Weightlifter Jared Fleming Is Switching to CrossFit, Aims for Regionals 2018

Weightlifter Jared Fleming is making a move to CrossFit.

For a time in 2015, the -94kg athlete held the American record in the snatch, which he set at that year’s USAW National Championships with a lift of 170 kilograms (374.8 pounds). Watch the lift below, then watch a very American celebration after it’s completed.

Fleming hoped to compete at the Olympic Games in 2012 and 2016, and even lived at the Olympic Training Center in Colorado for six months in 2011, but he never wound up representing America. It looked like there was a chance he would go to Rio, but in 2015 he tore his ACL at the Weightlifting World Championships in Houston.

The now 25-year-old took to Instagram yesterday to say that CrossFit® training helped him overcome the depression he was suffering after missing out on Rio, and he announced,

A chapter in life for me has ended and new one is starting. I’ve decided that for my immediate future I will be training with intent on making the 2018 Crossfit Regionals.
I’d love for all of you to follow me on my journey as I grind my way back to the top and show perseverance conquers all adversity.

The full post can be seen in the post below.

It’s not unheard of for weightlifters to switch to CrossFit — after all, the winner of the 2016 Reebok CrossFit Games, Mat Fraser, started out as a weightlifter. Check him out snatching 132kg (291 pounds) as an -85kg athlete at the 2012 USA Weightlifting National Championships.

The snatch and the clean & jerk are probably the most technically challenging exercises in CrossFit, and knowing how the right way to execute them before getting started in the sport can certainly be an advantage. It’s also handy that proficiency in these lifts requires (or produces) multiple modalities of fitness, like explosive power, anaerobic endurance, raw strength, fine motor skills, mobility, and a solid vertical jump.

But if we’ve learned anything from the details of the 2017 Reebok CrossFit Games events, it’s that this is a sport that requires competence in everything from swimming to dumbbells to biking to obstacle course racing to sandbag exercises. Fleming has a lot of work ahead of him, but he’s got an important prerequisite: passion for the sport.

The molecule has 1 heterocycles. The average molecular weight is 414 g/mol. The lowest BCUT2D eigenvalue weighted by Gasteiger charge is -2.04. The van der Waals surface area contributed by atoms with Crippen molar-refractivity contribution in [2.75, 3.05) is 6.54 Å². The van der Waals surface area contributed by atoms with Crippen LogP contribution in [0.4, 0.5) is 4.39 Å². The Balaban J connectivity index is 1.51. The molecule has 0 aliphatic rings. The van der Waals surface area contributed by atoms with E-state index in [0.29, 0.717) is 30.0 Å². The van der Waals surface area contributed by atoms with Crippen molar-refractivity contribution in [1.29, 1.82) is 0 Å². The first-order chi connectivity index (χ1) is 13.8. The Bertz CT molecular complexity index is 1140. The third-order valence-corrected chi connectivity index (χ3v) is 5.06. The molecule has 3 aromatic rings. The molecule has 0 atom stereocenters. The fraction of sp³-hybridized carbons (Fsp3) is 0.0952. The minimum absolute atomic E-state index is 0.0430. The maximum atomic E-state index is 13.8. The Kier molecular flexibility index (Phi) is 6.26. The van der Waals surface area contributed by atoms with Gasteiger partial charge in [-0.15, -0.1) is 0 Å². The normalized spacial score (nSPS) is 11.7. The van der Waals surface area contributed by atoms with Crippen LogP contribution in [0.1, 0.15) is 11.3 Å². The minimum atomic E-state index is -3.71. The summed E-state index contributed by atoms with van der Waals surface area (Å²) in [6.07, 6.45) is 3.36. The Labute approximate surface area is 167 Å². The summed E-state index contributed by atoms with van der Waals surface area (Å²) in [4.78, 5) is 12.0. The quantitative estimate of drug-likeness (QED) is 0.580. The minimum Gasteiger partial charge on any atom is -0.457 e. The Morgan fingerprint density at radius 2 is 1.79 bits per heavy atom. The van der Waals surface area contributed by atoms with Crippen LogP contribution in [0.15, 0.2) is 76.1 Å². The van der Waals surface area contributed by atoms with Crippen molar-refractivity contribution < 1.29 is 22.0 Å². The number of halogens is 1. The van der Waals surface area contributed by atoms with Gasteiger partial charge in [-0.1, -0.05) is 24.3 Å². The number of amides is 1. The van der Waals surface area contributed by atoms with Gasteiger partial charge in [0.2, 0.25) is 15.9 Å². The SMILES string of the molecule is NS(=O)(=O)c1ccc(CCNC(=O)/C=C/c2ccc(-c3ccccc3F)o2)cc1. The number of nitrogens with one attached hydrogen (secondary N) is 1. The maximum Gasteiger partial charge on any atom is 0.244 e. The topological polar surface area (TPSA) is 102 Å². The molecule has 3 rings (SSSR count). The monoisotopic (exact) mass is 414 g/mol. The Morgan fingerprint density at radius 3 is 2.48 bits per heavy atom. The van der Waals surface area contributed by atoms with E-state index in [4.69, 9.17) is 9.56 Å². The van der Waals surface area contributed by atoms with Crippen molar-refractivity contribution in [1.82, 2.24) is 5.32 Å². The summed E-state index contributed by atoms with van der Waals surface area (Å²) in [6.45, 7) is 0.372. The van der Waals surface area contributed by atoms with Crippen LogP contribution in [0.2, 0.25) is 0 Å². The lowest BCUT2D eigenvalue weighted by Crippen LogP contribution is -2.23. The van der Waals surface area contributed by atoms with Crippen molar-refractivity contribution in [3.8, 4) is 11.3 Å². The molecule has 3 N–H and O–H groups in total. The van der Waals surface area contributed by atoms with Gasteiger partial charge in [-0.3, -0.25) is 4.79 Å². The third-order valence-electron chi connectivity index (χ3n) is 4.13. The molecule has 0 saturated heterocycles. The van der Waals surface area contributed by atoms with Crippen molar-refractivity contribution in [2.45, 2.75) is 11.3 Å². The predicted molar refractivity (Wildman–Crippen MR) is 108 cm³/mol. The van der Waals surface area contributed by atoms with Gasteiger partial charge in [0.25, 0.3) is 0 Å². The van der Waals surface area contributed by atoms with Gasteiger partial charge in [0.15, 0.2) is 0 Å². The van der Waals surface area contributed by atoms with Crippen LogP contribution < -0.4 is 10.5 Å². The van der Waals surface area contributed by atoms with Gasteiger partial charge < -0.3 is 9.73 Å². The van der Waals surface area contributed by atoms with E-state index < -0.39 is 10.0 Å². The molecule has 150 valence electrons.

Featured image via @muscledriverusa on Instagram.

Nick English

Nick English

Nick is a content producer and journalist with over seven years’ experience reporting on four continents. His first articles about health were on a cholera outbreak in rural Kenya while he was reporting for a French humanitarian organization. His next writing job was covering the nightlife scene in Shanghai. He’s written on a lot of things.

After Shanghai, he went on to produce a radio documentary about bodybuilding in Australia before finishing his Master’s degrees in Journalism and International Relations and heading to New York City. Here, he’s been writing on health full time for more than five years for outlets like BarBend, Men's Health, VICE, and Popular Science.

No fan of writing in the third person, Nick’s passion for health stems from an interest in self improvement: How do we reach our potential?

Questions like these took him through a lot of different areas of health and fitness like gymnastics, vegetarianism, kettlebell training, fasting, CrossFit, Paleo, and so on, until he realized (or decided) that strength training fit best with the ideas of continuous, measurable self improvement.

At BarBend his writing focuses a little more on nutrition and long-form content with a heaping dose of strength training. His underlying belief is in the middle path: you don’t have to count every calorie and complete every workout in order to benefit from a healthy lifestyle and a stronger body. Plus, big traps are cool.

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